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Mercury Dimes (1916-1945)

Mercury Dimes

Designer: Adolph A. Weinman. Weight: 2.50 grams. Composition: .900 silver, .100 copper. Approx diameter: 17.9 mm. Reeded edge. Mints: Philadelphia, Denver, San Francisco.

Although this coin is commonly called the Mercury Dime, the main device is in fact a representation of Liberty. The wings crowning her cap are intended to symbolize liberty of thought. The designer’s monogram AW is to the right of the neck.

The Mercury dime or more properly the Winged Liberty Head dime was designed by Adolph A. Weinman. It depicts Liberty wearing a winged cap that resembles the Roman god Mercury. Her youthful profile faces left and is surrounded by LIBERTY. The motto IN GOD WE TRUST in very small letters is in two lines below her chin and between her neck and the coin’s edge.

The date is set off to the right below the truncation, and the designer’s monogram initials are in the right field opposite the motto. The principal devices of the reverse are the fasces and the olive branch, symbols of authority and peace. UNITED STATES OF AMERICA is around the outer periphery of the coin. The motto E PLURIBUS UNUM is in smaller letters in the lower right field. The mintmark is to the left between the olive branch stem and the E in ONE.

Weinman was born on December 11, 1870 in Karlsruhe, Germany. He moved to the United States when he was ten years old. He attended night classes at Cooper Union when he was fifteen, and later he was a student at the Art Students’ League of New York, where he studied with sculptor, designer Augustus Saint-Gaudens and Philip Martiny, another sculptor.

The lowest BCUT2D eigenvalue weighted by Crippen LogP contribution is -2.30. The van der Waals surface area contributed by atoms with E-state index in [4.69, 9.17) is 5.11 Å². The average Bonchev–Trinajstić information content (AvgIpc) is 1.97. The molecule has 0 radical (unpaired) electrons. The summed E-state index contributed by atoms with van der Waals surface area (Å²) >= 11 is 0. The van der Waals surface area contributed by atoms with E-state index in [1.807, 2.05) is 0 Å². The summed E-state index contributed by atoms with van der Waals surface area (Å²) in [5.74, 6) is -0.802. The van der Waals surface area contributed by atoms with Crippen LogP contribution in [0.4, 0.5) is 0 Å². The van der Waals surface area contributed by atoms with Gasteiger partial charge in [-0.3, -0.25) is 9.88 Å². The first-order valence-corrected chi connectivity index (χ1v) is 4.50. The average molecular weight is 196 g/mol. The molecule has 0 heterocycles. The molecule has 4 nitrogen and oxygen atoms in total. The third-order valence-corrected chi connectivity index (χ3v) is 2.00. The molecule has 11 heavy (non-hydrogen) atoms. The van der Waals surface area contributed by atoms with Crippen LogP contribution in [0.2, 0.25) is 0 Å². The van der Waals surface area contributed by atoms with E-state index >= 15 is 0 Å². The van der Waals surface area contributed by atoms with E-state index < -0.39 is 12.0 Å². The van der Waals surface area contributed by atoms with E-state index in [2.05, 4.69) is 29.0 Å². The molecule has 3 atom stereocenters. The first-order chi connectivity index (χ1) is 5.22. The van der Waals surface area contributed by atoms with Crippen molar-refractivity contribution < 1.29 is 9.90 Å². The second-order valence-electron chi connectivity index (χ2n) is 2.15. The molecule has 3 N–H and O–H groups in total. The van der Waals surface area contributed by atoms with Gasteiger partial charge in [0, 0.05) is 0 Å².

In 1904 he opened his own studio. He considered himself an architectural sculptor, as was Saint-Gaudens; however, Weinman is now best known for his coin and medal designs. He is particularly remembered for his Walking Liberty half dollar, from which the American Silver Eagle bullion coin is derived; the “Mercury” dime, and several medals for the armed services of the United States.

His sculptures can be found in several state capitol buildings, the Manhattan Municipal Building, Madison Square Presbyterian Church, Penn Station and others. He created a dramatic sculpture on the Elks National Veterans Memorial in Chicago as well as sculptures for the Post Office Department Building, the Jefferson Memorial and the U.S. Supreme Court. He died on August 8, 1952 in Port Chester, New York.




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